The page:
Complementarity of EC-MS treatment of biodiversity in economic and development assistance
Due to lack of information it is at this stage not possible to assess complementarity of EC-MS treatment of biodiversity in economic and development assistance (Spain, NL, Sweden, Greece and Austria have submitted this info). In order to be sure coordination will improve in the near future, a specific indicator should be selected (see
Key obstacles (political, administrative, financial...)
Key obstacles to implementation include:
Lack of political will, awareness and human and financial resources (both in EC, MS and in partner countries). Biodiversity is usually not high on the agenda of the most powerful Government departments in partner countries, and this means in practice that it is difficult to obtain their support for biodiversity projects
. Many developing countries are
It could also be argued that it is ‘short-termism’ that sees biodiversity as an expensive luxury. A recent study led by the RSPB and Cambridge University concludes that for less than $50 billion a year we could protect nature’s services worth some $5 trillion a year. The authors estimate that the overall benefit:cost ratio of an effective global programme for the conservation of remaining wild nature is at least 100:1.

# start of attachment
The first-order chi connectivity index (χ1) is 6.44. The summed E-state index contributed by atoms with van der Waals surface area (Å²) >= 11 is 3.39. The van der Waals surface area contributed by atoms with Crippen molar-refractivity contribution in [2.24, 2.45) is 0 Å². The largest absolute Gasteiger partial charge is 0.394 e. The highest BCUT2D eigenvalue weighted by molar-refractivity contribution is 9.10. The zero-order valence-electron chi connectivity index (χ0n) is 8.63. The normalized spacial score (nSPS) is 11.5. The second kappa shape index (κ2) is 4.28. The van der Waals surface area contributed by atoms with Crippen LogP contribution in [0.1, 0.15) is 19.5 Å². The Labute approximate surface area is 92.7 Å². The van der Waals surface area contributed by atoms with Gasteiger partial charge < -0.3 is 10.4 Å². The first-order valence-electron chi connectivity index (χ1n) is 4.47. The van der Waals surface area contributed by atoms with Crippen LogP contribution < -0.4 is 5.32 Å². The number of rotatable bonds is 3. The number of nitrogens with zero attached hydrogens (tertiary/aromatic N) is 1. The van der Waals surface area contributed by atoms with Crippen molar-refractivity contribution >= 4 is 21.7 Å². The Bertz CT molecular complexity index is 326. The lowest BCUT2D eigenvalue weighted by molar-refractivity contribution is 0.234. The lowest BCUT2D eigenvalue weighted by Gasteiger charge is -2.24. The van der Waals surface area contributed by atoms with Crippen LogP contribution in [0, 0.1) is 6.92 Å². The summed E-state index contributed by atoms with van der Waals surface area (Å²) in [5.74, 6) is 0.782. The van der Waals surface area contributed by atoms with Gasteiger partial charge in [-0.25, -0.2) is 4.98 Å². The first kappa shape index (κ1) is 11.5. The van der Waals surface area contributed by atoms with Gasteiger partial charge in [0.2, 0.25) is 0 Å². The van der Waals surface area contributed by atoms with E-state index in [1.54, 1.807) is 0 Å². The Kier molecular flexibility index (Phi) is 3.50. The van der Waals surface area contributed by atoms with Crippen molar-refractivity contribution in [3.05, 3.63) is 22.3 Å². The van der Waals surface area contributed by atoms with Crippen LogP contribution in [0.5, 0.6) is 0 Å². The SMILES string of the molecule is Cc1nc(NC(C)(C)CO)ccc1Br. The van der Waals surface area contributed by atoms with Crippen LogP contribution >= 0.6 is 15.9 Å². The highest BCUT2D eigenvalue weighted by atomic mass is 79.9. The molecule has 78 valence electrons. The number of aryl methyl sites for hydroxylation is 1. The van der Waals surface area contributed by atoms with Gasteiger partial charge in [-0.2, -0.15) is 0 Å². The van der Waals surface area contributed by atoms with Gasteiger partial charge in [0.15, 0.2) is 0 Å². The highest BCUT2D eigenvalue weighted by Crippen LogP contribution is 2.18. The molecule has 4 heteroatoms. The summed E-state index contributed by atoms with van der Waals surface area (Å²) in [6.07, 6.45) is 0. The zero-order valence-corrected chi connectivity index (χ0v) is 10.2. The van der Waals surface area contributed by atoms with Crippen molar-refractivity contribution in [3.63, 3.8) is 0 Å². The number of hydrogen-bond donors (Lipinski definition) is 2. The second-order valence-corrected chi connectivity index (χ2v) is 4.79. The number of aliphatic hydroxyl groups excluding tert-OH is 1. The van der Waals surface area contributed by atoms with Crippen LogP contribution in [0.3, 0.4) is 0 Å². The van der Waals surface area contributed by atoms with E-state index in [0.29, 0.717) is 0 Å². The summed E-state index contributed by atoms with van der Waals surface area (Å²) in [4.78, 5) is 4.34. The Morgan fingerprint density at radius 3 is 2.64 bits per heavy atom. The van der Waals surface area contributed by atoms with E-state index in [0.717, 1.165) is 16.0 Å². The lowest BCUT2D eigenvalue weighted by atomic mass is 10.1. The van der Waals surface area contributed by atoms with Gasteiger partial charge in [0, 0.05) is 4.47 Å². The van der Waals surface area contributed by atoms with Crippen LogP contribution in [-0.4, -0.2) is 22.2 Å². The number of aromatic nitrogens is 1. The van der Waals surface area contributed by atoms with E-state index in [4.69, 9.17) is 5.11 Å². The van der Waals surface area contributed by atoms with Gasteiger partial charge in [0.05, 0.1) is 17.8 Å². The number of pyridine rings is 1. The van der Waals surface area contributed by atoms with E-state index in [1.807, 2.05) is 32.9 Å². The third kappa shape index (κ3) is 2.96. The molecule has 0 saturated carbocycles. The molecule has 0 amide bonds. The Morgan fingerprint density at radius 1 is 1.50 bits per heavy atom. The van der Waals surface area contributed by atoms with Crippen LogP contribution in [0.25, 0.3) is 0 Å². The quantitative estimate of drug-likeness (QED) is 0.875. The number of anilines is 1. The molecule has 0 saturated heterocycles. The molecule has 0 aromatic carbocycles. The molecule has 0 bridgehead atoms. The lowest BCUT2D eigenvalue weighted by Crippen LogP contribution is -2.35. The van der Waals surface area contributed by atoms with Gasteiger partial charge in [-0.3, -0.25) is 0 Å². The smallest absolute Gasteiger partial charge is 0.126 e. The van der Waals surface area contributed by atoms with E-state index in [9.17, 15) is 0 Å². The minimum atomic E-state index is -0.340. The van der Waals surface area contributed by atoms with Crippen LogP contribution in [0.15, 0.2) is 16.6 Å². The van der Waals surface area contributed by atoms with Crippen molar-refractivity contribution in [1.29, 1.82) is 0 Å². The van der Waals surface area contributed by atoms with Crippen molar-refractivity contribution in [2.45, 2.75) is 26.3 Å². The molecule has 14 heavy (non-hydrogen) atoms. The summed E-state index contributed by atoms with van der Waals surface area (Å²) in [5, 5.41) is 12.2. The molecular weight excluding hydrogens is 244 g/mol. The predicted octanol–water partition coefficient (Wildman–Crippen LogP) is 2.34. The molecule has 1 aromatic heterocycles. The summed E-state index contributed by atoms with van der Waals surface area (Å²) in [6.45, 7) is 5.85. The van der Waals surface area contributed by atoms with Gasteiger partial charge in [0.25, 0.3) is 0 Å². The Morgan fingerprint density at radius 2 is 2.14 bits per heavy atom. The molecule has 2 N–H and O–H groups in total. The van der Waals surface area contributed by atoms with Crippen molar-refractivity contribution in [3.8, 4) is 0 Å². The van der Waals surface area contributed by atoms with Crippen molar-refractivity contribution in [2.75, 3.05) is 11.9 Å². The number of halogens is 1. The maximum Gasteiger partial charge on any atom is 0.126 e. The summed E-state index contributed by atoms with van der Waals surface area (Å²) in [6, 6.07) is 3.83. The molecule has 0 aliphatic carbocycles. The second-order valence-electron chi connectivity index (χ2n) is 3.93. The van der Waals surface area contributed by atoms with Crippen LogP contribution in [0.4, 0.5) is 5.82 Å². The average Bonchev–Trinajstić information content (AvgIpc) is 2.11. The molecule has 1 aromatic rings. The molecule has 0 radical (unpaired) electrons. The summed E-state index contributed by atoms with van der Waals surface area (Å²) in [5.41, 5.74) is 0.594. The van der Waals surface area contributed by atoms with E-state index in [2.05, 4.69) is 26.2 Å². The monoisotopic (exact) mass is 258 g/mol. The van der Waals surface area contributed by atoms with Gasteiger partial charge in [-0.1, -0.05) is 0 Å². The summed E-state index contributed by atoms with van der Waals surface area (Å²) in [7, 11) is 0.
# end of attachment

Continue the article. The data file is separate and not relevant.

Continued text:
Counter-examples include Gabon or Madagascar which have recently put biodiversity issues high on their agenda, and plan to develop huge systems of protected areas. Enforcement of these systems may be
MALAHIDE/WGP/Towards2010/4 signatories to biodiversity related MEAs, but environment ministries and departments are generally weaker than those of trade and finance.